Raclette was first introduced to me at my friends Sue’s house on Christmas Eve many moons ago. I had no idea what it was or how much I’d love it.
Boiled potatoes and cheese? Okay.
Made in your own little pan on a grill on your table. Okay.
Chicken, beef, seafood, veggies, potatoes, cheese, pickles and dips. Okay.
That Christmas Eve, we were all gathered around the table sharing and laughing, as our children played around us (they lost interest pretty darn quick).
The Christmas tree lights were bright. The music was festive and I enjoyed every second of it! And there was bubbles.
So why did I pick Raclette to have this year on Christmas Eve? I wanted to feel happy, festive and cozy. Because … Oh hey, 2020.
The bubbling cheese draws me back.
Melted cheese is purely heaven!
Now you are asking what is Raclette?
Raclette is the name of the cheese as well as the dish.
Raclette is a semi-hard cheese which is used for melting and grilling. I do not recommend eating it raw (doesn’t taste too good). Raclette cheese has a sharp taste and smell. There are two varieties of raclette cheese; cow and sheep.
For my Christmas Eve Raclette cheese I went to a favourite of mine Greco’s Mediterreans Deli. I picked up cow which the traditional raclette and some white wine raclette slices too. Chris, owner of Greco’s suggests an average of 150-200g per person. Now this would all depend on how hungry your people are. I personally can do upward of the 200g.
Besides the fond memories of Christmas Raclette grilling, I wanted to have a relaxed dinner and this includes little prep work or cooking involved and honestly this fit the bill. I customize the menu to what we liked best and here we are:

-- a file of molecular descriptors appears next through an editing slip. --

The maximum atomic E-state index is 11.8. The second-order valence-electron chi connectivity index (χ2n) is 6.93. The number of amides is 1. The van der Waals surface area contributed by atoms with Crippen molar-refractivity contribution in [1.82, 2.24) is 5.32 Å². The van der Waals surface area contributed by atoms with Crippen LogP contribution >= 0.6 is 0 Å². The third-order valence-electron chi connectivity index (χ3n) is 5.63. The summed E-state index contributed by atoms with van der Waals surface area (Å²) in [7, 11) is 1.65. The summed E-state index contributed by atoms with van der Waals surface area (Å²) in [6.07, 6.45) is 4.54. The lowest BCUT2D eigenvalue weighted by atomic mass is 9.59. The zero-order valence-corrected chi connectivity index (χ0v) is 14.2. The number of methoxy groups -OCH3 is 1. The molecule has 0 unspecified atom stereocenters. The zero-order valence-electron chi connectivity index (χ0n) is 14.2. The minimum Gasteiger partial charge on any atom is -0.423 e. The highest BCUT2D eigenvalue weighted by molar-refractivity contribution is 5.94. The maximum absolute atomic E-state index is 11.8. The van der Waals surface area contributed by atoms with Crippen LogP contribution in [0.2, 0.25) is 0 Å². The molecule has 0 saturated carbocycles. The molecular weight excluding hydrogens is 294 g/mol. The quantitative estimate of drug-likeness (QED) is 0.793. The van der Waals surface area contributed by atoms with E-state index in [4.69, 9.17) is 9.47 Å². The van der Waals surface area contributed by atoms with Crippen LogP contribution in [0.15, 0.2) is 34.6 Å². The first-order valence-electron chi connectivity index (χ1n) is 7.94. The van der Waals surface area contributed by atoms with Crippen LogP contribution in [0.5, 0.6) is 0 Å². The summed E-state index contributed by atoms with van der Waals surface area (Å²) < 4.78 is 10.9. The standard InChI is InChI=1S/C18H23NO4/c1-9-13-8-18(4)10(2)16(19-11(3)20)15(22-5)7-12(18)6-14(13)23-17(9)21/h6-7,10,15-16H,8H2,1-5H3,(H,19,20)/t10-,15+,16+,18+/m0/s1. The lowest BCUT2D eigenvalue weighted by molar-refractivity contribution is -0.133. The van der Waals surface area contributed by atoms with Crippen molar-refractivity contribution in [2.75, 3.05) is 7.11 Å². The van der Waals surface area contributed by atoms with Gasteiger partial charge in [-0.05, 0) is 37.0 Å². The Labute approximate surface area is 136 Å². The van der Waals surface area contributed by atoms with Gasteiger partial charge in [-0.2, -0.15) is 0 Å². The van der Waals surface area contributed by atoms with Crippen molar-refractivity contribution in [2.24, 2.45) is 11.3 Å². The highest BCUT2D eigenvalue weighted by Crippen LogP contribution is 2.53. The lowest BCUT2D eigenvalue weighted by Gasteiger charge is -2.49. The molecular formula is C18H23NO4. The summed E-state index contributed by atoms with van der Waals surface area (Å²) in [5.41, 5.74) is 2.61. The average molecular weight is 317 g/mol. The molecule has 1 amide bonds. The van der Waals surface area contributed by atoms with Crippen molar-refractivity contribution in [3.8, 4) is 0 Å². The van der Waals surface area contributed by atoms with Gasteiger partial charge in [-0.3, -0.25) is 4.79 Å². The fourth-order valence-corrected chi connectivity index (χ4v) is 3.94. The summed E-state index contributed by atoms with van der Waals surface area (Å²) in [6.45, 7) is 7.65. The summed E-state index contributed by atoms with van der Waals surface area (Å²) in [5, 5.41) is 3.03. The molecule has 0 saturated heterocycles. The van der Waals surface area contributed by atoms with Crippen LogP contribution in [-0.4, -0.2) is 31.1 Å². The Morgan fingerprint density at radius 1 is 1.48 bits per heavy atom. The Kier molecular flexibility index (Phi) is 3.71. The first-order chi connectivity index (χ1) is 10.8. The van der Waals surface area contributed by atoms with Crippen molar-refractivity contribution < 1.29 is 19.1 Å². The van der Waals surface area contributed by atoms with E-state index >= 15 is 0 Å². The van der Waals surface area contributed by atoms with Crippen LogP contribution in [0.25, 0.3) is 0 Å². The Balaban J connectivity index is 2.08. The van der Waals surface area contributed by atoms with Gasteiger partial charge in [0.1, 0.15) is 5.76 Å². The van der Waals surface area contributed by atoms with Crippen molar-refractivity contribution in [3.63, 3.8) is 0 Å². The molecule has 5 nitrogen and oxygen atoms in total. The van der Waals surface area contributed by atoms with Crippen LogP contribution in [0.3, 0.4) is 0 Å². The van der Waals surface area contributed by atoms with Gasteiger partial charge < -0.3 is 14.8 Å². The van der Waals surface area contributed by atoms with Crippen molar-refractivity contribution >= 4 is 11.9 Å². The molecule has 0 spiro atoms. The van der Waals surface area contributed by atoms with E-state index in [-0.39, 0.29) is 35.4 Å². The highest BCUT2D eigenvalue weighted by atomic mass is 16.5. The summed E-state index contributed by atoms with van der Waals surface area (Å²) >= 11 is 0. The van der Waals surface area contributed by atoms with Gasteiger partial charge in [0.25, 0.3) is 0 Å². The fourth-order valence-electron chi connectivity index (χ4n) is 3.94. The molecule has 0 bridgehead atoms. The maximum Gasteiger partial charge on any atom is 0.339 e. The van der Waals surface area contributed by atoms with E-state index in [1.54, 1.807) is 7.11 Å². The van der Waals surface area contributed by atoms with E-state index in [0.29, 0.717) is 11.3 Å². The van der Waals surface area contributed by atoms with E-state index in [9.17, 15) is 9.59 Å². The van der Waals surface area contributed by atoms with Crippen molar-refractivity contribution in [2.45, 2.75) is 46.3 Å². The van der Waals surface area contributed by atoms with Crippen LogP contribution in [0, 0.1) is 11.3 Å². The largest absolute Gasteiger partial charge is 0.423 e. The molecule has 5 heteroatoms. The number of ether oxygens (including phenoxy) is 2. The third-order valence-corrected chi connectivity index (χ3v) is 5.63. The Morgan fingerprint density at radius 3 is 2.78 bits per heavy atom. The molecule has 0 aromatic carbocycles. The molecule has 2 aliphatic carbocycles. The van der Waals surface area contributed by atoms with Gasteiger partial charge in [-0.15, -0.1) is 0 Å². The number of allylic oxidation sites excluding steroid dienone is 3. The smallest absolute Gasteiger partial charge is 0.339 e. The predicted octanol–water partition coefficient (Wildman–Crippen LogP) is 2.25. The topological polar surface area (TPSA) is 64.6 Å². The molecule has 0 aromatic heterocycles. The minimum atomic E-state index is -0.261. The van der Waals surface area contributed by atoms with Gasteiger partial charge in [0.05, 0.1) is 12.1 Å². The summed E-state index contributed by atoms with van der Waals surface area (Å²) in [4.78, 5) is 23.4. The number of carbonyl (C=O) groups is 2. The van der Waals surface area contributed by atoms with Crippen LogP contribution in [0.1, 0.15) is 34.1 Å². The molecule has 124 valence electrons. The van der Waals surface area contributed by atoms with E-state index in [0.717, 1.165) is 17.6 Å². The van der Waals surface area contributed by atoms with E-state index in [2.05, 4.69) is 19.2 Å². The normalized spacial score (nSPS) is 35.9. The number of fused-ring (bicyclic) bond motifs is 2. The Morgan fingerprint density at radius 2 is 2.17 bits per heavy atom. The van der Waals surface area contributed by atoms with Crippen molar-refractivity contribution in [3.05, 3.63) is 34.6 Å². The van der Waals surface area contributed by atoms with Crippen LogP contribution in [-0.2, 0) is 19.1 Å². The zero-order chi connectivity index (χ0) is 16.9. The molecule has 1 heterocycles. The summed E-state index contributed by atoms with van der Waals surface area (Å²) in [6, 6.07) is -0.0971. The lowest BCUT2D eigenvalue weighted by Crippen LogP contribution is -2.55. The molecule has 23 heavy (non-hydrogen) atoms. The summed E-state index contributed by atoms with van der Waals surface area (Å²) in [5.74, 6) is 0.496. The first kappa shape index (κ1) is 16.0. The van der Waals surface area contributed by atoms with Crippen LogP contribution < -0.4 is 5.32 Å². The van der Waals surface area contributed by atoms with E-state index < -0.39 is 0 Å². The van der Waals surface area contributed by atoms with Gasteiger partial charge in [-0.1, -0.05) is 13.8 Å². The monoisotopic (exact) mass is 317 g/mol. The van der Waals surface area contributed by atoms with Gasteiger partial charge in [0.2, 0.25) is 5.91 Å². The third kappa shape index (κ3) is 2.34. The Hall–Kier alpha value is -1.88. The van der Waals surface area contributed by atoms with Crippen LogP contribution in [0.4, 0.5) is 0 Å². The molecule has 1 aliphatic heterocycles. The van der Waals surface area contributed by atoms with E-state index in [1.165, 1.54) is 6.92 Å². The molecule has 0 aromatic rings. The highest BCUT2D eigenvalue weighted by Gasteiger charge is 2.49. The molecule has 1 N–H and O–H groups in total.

Potatoes (I love fingerlings), scallops, prawns, red pepper, asparagus, onion, BC Brine pickles and broccoli (because always broccoli). I will blanch my asparagus and broccoli prior to meal time (will grill with other veg).
I also only wanted one sauce that would go with the above. I decided on garlic aioli. You can use the recipe below or for convenience sake you can pick up a pre-made aioli from the grocery store.
Garlic Aioli Recipe
(cheater method, fast but efficient)
3 cloves garlic (chopped up really well)
A dash of salt
1 C Mayonnaise
2.5 tsp fresh lemon juice (fresh makes a difference)
Mix all of the above ingredients together (I throw it in the vitamix and give it a whirl). Let sit for at least an hour to let the flavours meld. Enjoy dipping!
The Raclette dinner is served on a grill that sits on your table. There is a grill on top to cook your meat, chicken, seafood and vegetables. And everyone has their own little pans called coupelles (french word for tableware/dishes) that you place under the grill where there is a heating element to melt the cheese. The idea is after you grill you then place your cooked items in the coupelles and top it with cheese and place it under the heating element to melt. The cool thing is that you can mix and match what you want – making it a personalized delight. I personally change it up each time.
Where did Raclette originate? I really enjoyed this Eater article from 2017 explaining the history of melting cheese!
I thought this would be a good time to post about Raclette in case you are thinking about what to do on New Year’s Eve bid adieu to 2020!!